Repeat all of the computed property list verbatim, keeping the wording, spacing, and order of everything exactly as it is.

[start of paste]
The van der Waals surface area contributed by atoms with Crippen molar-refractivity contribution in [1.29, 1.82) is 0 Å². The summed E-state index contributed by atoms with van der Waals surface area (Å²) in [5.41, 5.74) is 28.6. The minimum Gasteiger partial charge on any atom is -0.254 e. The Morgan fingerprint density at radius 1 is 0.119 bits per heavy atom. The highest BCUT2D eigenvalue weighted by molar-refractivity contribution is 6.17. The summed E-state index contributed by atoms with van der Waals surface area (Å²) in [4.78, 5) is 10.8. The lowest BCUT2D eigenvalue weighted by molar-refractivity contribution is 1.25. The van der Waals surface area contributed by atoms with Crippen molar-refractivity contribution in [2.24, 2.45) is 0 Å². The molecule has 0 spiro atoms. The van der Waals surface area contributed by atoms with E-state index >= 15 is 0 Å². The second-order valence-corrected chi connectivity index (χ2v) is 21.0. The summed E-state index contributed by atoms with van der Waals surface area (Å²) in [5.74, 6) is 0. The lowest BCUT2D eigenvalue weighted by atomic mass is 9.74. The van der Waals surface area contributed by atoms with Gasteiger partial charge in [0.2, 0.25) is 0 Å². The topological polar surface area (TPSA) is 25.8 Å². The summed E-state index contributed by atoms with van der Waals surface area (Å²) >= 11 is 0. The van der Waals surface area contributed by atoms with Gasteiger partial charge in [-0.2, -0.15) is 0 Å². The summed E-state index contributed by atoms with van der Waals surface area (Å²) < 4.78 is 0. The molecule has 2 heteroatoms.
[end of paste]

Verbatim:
The van der Waals surface area contributed by atoms with Crippen molar-refractivity contribution in [1.29, 1.82) is 0 Å². The summed E-state index contributed by atoms with van der Waals surface area (Å²) in [5.41, 5.74) is 28.6. The minimum Gasteiger partial charge on any atom is -0.254 e. The Morgan fingerprint density at radius 1 is 0.119 bits per heavy atom. The highest BCUT2D eigenvalue weighted by molar-refractivity contribution is 6.17. The summed E-state index contributed by atoms with van der Waals surface area (Å²) in [4.78, 5) is 10.8. The lowest BCUT2D eigenvalue weighted by molar-refractivity contribution is 1.25. The van der Waals surface area contributed by atoms with Crippen molar-refractivity contribution in [2.24, 2.45) is 0 Å². The molecule has 0 spiro atoms. The van der Waals surface area contributed by atoms with E-state index >= 15 is 0 Å². The second-order valence-corrected chi connectivity index (χ2v) is 21.0. The summed E-state index contributed by atoms with van der Waals surface area (Å²) in [5.74, 6) is 0. The lowest BCUT2D eigenvalue weighted by atomic mass is 9.74. The van der Waals surface area contributed by atoms with Gasteiger partial charge in [0.2, 0.25) is 0 Å². The topological polar surface area (TPSA) is 25.8 Å². The summed E-state index contributed by atoms with van der Waals surface area (Å²) >= 11 is 0. The van der Waals surface area contributed by atoms with Gasteiger partial charge in [-0.2, -0.15) is 0 Å². The summed E-state index contributed by atoms with van der Waals surface area (Å²) < 4.78 is 0. The molecule has 2 heteroatoms.